With age the fat under the skin loses the volume that used to plumb up the skin and hardens, before moving downwards. This results in the skin becoming loose and sagging.  The lower half of the face tends to gain fat that results in a baggy chin and neck area.

This is also the era where wrinkles are getting more and deeper, partly due to fat under the skin moving downwards but also due to intrinsic aging, which may be worse due to failure to take preventive measures against extrinsic aging. At the same time small blood vessels below the surface of the skin can become more prominent.  Brown spots and other blotches can increase in number and size.  The loss of muscle tone adds to the drooping appearance of the face.

Eyes can start looking sunken due to fat in the eyelids moving downwards and settling in the eye sockets. The muscles that supports the eyelids can weaken and result in drooping eyelids.  At the same time lower eyelids can also slacken and bags can start to develop under the eyes.  To make matters worse around the eyes, apart from more prominent and deeper “crow’s feet”, the eyebrows and lashes starts to turn grey.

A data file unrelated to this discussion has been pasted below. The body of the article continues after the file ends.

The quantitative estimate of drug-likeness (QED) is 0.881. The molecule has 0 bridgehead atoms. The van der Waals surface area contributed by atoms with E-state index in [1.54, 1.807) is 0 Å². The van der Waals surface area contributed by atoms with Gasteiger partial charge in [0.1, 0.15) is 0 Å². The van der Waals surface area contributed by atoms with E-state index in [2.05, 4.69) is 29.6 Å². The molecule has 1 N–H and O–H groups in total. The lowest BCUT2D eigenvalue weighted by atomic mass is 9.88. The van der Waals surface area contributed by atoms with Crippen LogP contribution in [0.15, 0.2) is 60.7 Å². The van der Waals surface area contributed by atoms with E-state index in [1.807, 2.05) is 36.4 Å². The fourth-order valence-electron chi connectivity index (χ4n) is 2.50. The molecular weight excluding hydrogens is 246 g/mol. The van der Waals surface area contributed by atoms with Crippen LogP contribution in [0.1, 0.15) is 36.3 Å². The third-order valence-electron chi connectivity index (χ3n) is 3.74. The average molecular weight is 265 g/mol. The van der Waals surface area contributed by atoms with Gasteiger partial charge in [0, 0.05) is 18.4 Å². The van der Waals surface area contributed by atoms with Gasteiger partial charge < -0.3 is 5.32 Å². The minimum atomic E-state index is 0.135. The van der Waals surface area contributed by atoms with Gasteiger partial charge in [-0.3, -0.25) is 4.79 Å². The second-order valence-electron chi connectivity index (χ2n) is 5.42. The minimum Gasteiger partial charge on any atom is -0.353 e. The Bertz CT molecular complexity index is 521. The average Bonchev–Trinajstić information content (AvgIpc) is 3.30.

Preventive measures to reduce premature skin aging:

As seen in the introduction, the medical term “extrinsic aging” refers to the environment and lifestyle choices that can result in the skin to age prematurely. Dermatologists associated with the American Academy of Dermatology has identified a number of preventive actions for premature aging:

  • The skin needs daily protection from the sun, in the form of applying sunscreen with an SPF factor of 30 or more to exposed skin, as well as trying to stay in the shade as much as possible, especially between 10:00 and 14:00. Covering up with a wide brimmed hat and protective clothing would also assist in this regard. Wearing sunglasses would help to reduce fine lines forming around the eyes.
  • Applying a self-tan lotion is preferable to getting a tan in the harmful UV rays from the sun or tanning beds. UV rays accelerate skin aging.
  • Stop smoking, as smoking speeds up the speed at which the skin ages, also causing wrinkles and a sallow complexion.
  • Try to avoid repetitive facial expressions, as the repeated contraction of the same facial muscles cause permanent lines on the face, for example frowning or squinting.